They also need to vacuum and remove the spent kierserite from the bottom of the pool as they go and not at the end (having a second man on that job helps). Sometimes these guys will do a quick job on the weekend, spend an hour or so cleaning your tile and then try to get the homeowner to do the cleanup work; vacuuming spent media as well as your deck and pool area cleanup should be part of the job.

If they use glass beads, then they MUST BE SUPER CAREFUL with air pressure, air flow and spray pattern as they can easily damage tile glaze and grout. Glass media has to be vacuumed out as well and not vacuumed INTO your filter. If you have a cartridge filter, vacuuming through your filter with glass media could damage the filter components.

The tile cleaner should, if they are competent, have a separate pool pump setup on wheels that lets them vacuum to waste. The first guy the memebr hired had all the right equipment and he had a small 1/2HP single speed pool pump with a small cartridge filter on a cart. He had it plumbed with his own makeshift valve that let him pump through the filter to directly out to waste. The second guy had something similar but it was more of a trash-pump that he had little control over and no filter. So he wasted a lot of pool water and did a really crummy job cleaning out the waste.

Should You Use a Tile Sealant?

Here's the dirty secret on "tile sealants" - they are used more to cover up a shoddy job than to protect your tile. Sealants are useless and you can still get scale on the sealant. Cheap ones will yellow over time from UV and chlorine exposure. When they are first applied, they make your tile shine like new (and that's how they hide scratches) but, over time, they turn dull. We suggest not bother with it and, if you do hire someone, explicitly tell them you only want a water rinse, no sealants.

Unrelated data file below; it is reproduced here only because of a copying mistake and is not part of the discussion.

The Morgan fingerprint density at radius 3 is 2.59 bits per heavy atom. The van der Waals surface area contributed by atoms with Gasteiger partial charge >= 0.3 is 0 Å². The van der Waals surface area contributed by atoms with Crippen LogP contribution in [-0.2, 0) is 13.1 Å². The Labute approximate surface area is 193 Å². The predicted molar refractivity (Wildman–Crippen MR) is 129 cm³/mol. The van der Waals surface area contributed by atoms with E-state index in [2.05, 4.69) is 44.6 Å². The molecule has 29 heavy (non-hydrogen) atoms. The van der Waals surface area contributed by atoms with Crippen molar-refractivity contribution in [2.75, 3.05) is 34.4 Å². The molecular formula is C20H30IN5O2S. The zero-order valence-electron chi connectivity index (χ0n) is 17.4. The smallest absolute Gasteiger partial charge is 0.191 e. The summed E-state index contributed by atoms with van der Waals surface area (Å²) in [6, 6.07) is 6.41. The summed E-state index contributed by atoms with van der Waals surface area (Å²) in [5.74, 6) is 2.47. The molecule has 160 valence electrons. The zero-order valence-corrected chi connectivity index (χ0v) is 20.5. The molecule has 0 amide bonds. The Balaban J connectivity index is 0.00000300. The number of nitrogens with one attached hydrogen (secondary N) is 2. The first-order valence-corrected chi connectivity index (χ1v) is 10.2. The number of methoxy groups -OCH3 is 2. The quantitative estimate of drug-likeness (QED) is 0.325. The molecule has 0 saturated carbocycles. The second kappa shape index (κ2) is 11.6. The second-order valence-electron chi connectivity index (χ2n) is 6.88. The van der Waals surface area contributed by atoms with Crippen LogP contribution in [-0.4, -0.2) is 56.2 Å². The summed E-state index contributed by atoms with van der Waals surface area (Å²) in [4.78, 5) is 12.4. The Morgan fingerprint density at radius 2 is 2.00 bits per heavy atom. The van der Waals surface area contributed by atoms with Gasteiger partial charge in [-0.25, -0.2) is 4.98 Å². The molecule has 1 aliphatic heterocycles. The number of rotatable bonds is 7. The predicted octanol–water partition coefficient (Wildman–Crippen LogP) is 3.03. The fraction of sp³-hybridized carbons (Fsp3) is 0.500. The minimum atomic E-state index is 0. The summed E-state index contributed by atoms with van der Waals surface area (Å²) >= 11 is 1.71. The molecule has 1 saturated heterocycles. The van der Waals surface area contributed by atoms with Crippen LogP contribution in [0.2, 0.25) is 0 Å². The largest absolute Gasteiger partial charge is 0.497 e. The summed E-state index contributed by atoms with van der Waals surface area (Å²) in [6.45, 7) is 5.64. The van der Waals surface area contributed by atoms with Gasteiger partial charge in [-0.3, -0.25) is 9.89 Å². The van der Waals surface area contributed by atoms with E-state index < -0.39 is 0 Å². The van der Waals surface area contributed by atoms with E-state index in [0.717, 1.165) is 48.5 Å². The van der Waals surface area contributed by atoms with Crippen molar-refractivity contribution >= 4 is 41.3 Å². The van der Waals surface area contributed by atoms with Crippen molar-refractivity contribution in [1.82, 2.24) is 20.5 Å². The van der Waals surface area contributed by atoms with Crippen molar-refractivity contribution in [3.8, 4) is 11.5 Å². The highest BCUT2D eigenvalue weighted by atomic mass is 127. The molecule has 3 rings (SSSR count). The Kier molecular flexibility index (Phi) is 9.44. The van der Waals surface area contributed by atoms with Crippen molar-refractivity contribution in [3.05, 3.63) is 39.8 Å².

Biodex-300 Scale Remover Dangers

One other option you could do yourself, but it's labor/time intensive, would be to see if you can dissolve the scale away using a product called Biodex-300 Scale Remover. It's a mixture of hydrochloric, phosphoric and hydrofluoric acid. It is very dangerous to use and you DO NOT want to get it on your skin! It's a thick, viscous liquid, about the same viscosity as corn syrup, and you apply it in small areas and let it sit. The acids dissolve the scale but not the tile glaze. After the bulk of the scale is dissolved, you could then go over the area lightly with a pumice stone to remove any fine scale.

The BioDex tile cleaner has a small amount of HF in it. Hydrofluoric acid (HF) is EXTREMELY dangerous to work with. Unlike most strong acids it will not burn your skin but gets rapidly absorbed where it then gets into the underlying tissue and destroys it. It causes severe bone damage and, if more than 1 square inch patch of skin is exposed to concentrated HF, a person will shortly experience cardiac arrest and death. The toxicity of HF is due to its powerful ability to sequester large amounts of calcium out of human tissues, bones and blood. Calcium is critical to the heart for proper rhythm and is why HF can disrupt a heart. HF exposure is typically treated with calcium gluconate gel and calcium gluconate injections. However, if exposure is high enough, no treatment will effectively save a person.[2]

Pumice Stones

Pumice stone can scratch certain tile finishes. We do not recommend using it on glass tile. It can also leave a slight hazy/scuffed look to high gloss tile glaze. Pumice stone is fine to use on the grout lines. Pumice is also better suited for spot cleaning; if the pool tile has significant calcium buildup all along the perimeter line, manually scrubbing the tile with pumice will take forever and will likely be quite uneven. Using a pneumatic grit blasting process is fast, convenient and can leave tile looking brand new.[3]